Heh, The UN decides to hold a global warming conference in Bali, of all places, and has to worry about whether or not there will be enough room to park all of their private jets.
The United Nations Climate Change Conference is being held at what NewsBusters reported as “a truly beautiful tropical island paradise,” the management of the nearby airport has issued a warning to attendees that they are going to have to park their private jets somewhere else.
I kid you not.
Tempo Interaktif reports that Angkasa Pura – the management of Bali’s Ngurah Rai International Airport are concerned that the large number of additional private charter flights expected in Bali during the UN Conference on Climate Change (UNFCCC) December 3-15, 2007, will exceed the carrying capacity of apron areas. To meet the added demand for aircraft storage officials are allocating “parking space” at other airports in Indonesia.
Someone is going to have to plant a lot of trees or hit up their buddy Al Gore for a few million carbon credits to offset the pollution and wasted fuel that these jets will cause.
I mean, Bali is right on the way to most places, right?
Here’s an idea, why not have the UN global warming conference at — the UN?
Nah, it’s too cold in New York right now.
Update: Found through a commenter at Ace of Spades HQ
It’s not the waste that rankles so much as the hypocrisy. Some 15,000 politicians, officials, quangocrats and assorted busybodies are descending on Bali for a jamboree that will produce more than 100,000 tons of CO2 emissions. The purpose of their trip? To discuss how to reduce CO2 emissions.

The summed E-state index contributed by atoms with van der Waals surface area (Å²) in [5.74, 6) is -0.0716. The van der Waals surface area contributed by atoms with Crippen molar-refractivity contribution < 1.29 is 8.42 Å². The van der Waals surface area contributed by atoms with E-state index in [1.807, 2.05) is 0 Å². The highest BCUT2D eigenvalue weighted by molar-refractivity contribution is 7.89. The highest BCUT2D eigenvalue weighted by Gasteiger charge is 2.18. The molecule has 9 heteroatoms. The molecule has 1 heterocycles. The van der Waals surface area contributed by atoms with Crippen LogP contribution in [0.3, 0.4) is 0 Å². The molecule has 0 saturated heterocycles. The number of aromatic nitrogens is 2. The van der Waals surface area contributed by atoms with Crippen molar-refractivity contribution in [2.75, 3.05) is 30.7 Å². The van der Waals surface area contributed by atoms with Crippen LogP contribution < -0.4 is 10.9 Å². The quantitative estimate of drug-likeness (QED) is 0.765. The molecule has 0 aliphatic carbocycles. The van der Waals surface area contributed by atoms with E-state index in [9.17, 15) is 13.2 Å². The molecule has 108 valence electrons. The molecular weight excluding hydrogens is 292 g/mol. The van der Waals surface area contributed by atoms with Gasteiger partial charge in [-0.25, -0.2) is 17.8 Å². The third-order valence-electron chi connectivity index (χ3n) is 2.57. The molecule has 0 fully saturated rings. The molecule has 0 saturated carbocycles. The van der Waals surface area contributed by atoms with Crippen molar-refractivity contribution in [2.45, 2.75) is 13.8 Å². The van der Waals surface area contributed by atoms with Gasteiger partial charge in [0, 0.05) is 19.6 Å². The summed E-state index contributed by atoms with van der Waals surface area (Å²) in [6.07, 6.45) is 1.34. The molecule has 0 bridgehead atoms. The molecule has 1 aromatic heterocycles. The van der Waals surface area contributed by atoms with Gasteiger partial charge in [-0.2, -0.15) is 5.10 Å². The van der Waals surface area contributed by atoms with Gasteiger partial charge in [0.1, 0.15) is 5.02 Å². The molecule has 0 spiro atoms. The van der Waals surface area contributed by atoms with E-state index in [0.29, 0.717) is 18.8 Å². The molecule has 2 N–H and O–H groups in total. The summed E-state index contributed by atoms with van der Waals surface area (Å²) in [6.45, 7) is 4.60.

We wonder whether there would be so many observers and hangers-on if the venue were, say, Düsseldorf. For many of those attending have no direct involvement in the talks.
For example, 19 MEPs, accompanied by advisers and staff, are in Bali, staying at a luxurious spa hotel. Not only will their fares, meals and accommodation be paid for by the rest of us, but they will also claim a further £95 per day.
Our purpose is not just to mock the attendees. No, we have a deeper objection.
The Bali summit represents much of what is wrong with the green movement, in that it elevates intentions over results. The supposedly ethical aims of the conference are presumed to render irrelevant the pollution engendered by its delegates.
Euro-MPs, and politicians generally, often behave this way. When Indonesia was devastated by the 2004 tsunami, MEPs cheerfully voted millions of their constituents’ euros in aid.
But when it was suggested that they might contribute a single day’s attendance allowance – around £190 – to the relief effort, they were horrified.